HC Deb 18 July 1873 vol 217 cc607-8

asked the Chief Secretary for Ireland, Whether he can now give the House an explanation of the circumstances attending the arrest and imprisonment for eight days of John Larkin, one of the chief witnesses against the coastguard in the Lettermullen shooting case; and, whether the Government is aware that this man was imprisoned on the charge of perjury upon the sole testimony of the person already awaiting his trial for manslaughter, and at a time when Larkin had voluntarily visited Galway for the purpose of obtaining his salvage money, thirty miles from where the inquest had been held, at which the accused person said Larkin had perjured himself?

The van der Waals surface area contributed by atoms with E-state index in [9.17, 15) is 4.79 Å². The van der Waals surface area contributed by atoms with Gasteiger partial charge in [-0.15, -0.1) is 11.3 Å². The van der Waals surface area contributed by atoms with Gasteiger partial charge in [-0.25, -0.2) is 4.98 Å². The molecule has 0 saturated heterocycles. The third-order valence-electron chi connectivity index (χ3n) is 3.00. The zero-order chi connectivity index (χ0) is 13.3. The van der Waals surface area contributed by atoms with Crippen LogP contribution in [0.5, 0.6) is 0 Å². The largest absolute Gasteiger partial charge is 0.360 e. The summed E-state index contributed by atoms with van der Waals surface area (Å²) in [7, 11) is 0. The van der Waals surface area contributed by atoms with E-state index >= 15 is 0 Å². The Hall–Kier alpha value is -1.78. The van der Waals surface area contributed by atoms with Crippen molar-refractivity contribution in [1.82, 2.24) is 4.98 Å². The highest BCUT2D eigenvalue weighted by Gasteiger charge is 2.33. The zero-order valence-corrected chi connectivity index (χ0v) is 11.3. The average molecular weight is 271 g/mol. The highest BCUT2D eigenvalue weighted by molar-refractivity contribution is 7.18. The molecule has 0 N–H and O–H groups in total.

in reply, said, he had received a report on the subject from Mr. Hill, the resident magistrate in Galway, and he did not think he could answer the hon. Member's question more briefly than by reading an extract from that report. Mr. Hill stated that John Larkin was brought before him charged with being drunk and disorderly in the public streets of Galway, and was fined 5s. and costs, or in default, seven days' imprisonment. Immediately after his conviction for the above offence, Lieutenant Drew, of the Royal Navy, tendered an information, in which he charged Larkin with having committed willful and corrupt perjury at the coroner's inquest, and added that he had reasonable grounds to believe that Larkin was about to leave the country, and upon that information, tendered in open Court, he (Mr. Hill) considered it his duty to remand Larkin to the next petty sessions, but he subsequently went to the gaol and informed Larkin that he was ready at any time to take ordinary bail for his appearance. No one appeared to bail him, and when he was brought up on the remand warrant eight days after, he got one man to enter as security for his appearance at the petty sessions, and he was forth with discharged. Having appeared at the petty sessions, he was fully committed for trial at the next Galway Assizes for willful and corrupt perjury, bail being offered and accepted for his appearance. He (the Marquess of Hartington) did not know that there was anything in that statement absolutely inconsistent with that contained in the question of the hon. Member; but he was unable to perceive that the resident magistrate, under the circumstances, could have acted otherwise than he did. He trusted that pending the trial, which would take place next week, there would be no further discussion on this subject.